Domestic violence occurs when an intimate partner assaults, abuses, threatens, stalks or intimidates the other. Domestic violence typically occurs between a husband and wife, domestic partners, couples or same sex partners. Domestic violence can also involve children, siblings and others living in the home. My office routinely sees the following charges in domestic violence cases.
- Offensive Touching
- Criminal Mischief
- Endangering the welfare of a child
- Breach of release conditions
- Breach of conditions of bail
- Criminal Contempt (violation of a PFA Order)
A domestic violence prosecution usually begins with a call to 911 by the victim. When the police arrive, they question the victim and suspect and usually photograph any injuries to the victim. The suspect will then be arrested and brought back to the police station for processing. Bail will be set before a Justice of the Peace (magistrate) by video. Bail reform in Delaware has made the bail guidelines more stringent for domestic violence cases. You could be detained on bail depending on the facts of the case. Misdemeanor domestic violence cases will typically result in release on unsecured bail1. As a condition of bail, the judge will likely order “no contact with the victim” and exclude you from where the victim lives and works. If you live with the victim that means you cannot go home. If your kids live with the victim, temporarily you will not be able to see them. You must file for a bail modification as explained below. If the charge involves a felony, a secured bail2 may be required.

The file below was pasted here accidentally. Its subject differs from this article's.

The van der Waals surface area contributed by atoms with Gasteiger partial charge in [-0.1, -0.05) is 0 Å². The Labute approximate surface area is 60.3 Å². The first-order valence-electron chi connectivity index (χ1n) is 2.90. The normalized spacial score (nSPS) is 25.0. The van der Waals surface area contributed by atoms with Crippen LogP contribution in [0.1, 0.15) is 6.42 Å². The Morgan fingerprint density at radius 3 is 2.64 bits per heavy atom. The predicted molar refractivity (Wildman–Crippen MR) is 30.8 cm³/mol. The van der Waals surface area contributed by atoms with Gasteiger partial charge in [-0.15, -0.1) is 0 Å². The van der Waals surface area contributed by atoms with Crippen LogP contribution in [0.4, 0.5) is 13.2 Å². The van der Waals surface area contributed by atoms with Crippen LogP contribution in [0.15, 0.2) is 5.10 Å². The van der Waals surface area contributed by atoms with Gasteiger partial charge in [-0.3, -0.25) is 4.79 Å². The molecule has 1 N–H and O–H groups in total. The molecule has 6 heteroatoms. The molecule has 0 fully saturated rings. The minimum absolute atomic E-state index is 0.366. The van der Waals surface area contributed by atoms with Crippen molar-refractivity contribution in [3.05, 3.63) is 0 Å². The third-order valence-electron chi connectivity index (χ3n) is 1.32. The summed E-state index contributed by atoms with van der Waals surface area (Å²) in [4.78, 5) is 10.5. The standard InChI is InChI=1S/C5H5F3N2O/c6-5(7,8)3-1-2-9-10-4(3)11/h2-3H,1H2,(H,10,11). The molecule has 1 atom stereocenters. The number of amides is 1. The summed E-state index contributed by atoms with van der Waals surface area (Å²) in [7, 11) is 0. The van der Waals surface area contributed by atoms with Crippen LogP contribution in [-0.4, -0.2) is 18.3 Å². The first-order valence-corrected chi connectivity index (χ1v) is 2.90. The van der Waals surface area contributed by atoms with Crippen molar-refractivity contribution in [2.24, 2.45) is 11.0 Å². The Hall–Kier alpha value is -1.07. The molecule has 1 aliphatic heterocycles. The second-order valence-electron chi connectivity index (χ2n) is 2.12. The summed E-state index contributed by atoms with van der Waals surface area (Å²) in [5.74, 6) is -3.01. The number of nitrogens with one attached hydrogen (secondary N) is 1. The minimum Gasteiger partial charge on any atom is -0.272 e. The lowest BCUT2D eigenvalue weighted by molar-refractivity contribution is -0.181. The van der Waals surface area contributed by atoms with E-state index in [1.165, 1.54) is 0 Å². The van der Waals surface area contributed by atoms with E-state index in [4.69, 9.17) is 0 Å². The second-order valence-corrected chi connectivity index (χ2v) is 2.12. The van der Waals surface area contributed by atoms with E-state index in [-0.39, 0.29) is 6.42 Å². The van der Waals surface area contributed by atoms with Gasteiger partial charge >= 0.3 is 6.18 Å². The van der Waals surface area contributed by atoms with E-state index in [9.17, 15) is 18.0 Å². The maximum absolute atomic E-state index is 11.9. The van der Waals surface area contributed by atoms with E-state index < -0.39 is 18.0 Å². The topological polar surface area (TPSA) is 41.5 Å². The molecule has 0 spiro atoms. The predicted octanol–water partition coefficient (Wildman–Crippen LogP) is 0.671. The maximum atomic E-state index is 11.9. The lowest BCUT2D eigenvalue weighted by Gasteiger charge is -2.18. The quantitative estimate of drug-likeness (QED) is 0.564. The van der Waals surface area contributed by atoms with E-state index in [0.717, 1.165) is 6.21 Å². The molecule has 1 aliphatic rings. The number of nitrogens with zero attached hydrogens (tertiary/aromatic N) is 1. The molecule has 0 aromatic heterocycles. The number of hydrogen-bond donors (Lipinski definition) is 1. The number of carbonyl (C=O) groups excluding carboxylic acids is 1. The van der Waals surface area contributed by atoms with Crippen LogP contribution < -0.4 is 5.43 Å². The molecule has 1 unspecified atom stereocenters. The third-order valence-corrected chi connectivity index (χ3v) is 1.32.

In addition to criminal charges, the victim may also go to court and seek a civil Protection From Abuse Order (PFA). The protection from abuse order may give the victim added protection and benefits such as ordering the Defendant to pay money for child support and rent, ordering temporary custody of children to the victim, and extending the period of time for “no contact.”Domestic Criminal Case Process
Misdemeanor domestic violence cases will be heard in Family Court. Felony domestic violence cases will be scheduled for a preliminary hearing in the Court of Common Pleas then proceed to Superior Court. For misdemeanors, your first court appearance in Family Court will be arraignment. After arraignment, you will receive a date for a Family court case review. A case review is an opportunity for you or your attorney to discuss a potential plea with the Deputy Attorney General. If the case cannot be resolved at case review, your case will be scheduled for trial. In Family court you are entitled to a bench trial. You do not have the right to a trial by jury in the Family Court.